When a Harvard nutritionist talks, chefs listen
Dan Coudreaut, director of culinary innovation at McDonald’s, is groaning. He’s sitting in a large auditorium on the Culinary Institute of America’s (CIA) Greystone campus in Napa Valley, listening carefully as Dr. Walter Willett, chairman of the nutrition department at the Harvard School of Public Health, presents his recent findings. Willett has the lulling, comforting tone that scientists use when standing at a podium, confidently armed with PowerPoint slides and regression analyses. “The scientific community has no choice but to label trans fats ‘metabolic poisons,’ ” Willett is saying. (Metabolic poisons?, you can almost hear Coudreaut thinking.) Indeed: it’s strong language for the product formerly known as margarine. “We’ve concluded that there is absolutely no safe amount of trans fats in the human body,” Willett continues, almost apologetically. Coudreaut’s breathing is shallow. He’s the guy charged with ridding McDonald’s of trans fats, and developing a new recipe that doesn’t make the famous fries taste like cardboard. By many estimates, it’s an effort that has cost the company hundreds of millions of dollars in the past year. (In fact, it was at this meeting, the annual CIA–Harvard Medical School retreat for the corporate food world, that Willett first broke the definitive news about trans fats last year, starting a national cascade of alarm that no sane corporation could ignore.)
Coudreaut, his Golden Arches in danger of tarnishing, raises his hand. “I just gotta know: what’s the next ‘trans fats’? What’s coming at me next?” Willett smiles and waves his hands for a second or two, considering the impact his answer will have on the 300 chefs at the conference — corporate executive chefs from companies such as Red Lobster, Magic Kingdom, Hyatt, Starbucks, and Au Bon Pain, as well as the dining-services directors from Harvard, Stanford, UMass, and Boston College, among others, and representatives from major food distributors, grocery chains, and produce growers.
“Coke,” Willett says. “Sugared beverages are the number-one preventable cause of obesity among young adults. We don’t have to go to zero, but we have to go way down.” The corporate types in the auditorium take a moment to think about what their bottom lines would look like if the revenue from Coke and other sugared sodas suddenly disappeared. But Willett doesn’t want to make too big a deal of it yet. Trying to forestall a deep depression, he continues, “That’s our top concern, but we’re also worried about new guidelines to restrict sodium and eliminate poor-quality carbohydrates, and wrestling with our findings that a healthy American diet would incorporate nine or more daily servings of vegetables and fruit.” The groans in the audience become hopeless chuckles. Compared with all of the other items on Willett’s hit list, trans fats suddenly seem like an easy warm-up. But when Dr. Willett speaks, the chefs listen — and so do their customers.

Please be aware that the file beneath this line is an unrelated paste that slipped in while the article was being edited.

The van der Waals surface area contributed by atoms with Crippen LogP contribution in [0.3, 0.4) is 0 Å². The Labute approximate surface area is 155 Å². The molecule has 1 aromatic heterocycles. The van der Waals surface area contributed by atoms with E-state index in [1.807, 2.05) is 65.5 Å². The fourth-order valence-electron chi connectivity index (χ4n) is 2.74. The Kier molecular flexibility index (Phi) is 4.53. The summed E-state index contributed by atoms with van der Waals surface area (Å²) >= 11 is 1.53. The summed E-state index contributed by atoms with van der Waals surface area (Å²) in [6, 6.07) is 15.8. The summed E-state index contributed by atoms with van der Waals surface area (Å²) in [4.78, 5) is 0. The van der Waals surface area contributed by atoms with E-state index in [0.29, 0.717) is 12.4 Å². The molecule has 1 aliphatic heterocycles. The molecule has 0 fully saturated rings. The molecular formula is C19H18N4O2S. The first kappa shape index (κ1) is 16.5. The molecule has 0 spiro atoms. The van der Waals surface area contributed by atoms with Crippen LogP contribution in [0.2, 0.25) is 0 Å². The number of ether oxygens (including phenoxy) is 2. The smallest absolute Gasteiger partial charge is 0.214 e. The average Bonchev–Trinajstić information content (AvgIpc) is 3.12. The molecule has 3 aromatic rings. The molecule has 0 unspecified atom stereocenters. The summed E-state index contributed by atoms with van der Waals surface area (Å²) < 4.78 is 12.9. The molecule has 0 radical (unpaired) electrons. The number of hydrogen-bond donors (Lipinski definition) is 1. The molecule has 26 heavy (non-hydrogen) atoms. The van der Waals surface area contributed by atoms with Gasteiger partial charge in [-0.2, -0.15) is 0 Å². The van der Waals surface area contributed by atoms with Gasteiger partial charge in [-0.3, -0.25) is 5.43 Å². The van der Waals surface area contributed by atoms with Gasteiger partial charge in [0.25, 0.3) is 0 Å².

Au Bon Pain executive chef Thomas John
In this fantastic wine-country setting, the serious food-industry money players and medical guys come together every year to make the health decisions that are actually starting to turn the huge American cargo cruiser around. (Where do you think Mickey D’s got the idea for all those salad entrées?) Here’s a new factoid: we belong to a demographic called LOHAS — people who choose a Lifestyle of Health and Sustainability — and evidently there are a lot of us, and we eat out often enough for the giants to take us seriously. Want more trivia? McDonald’s now sells more chicken than beef, and bottled-water sales are surpassing all expectations. (In fact, as a nation we now spend more per ounce on bottled water than we do on gasoline.) One more tidbit: try to pass on the salad dressings at McDonald’s. A chicken salad smothered in creamy dressing has more calories than a Big Mac.
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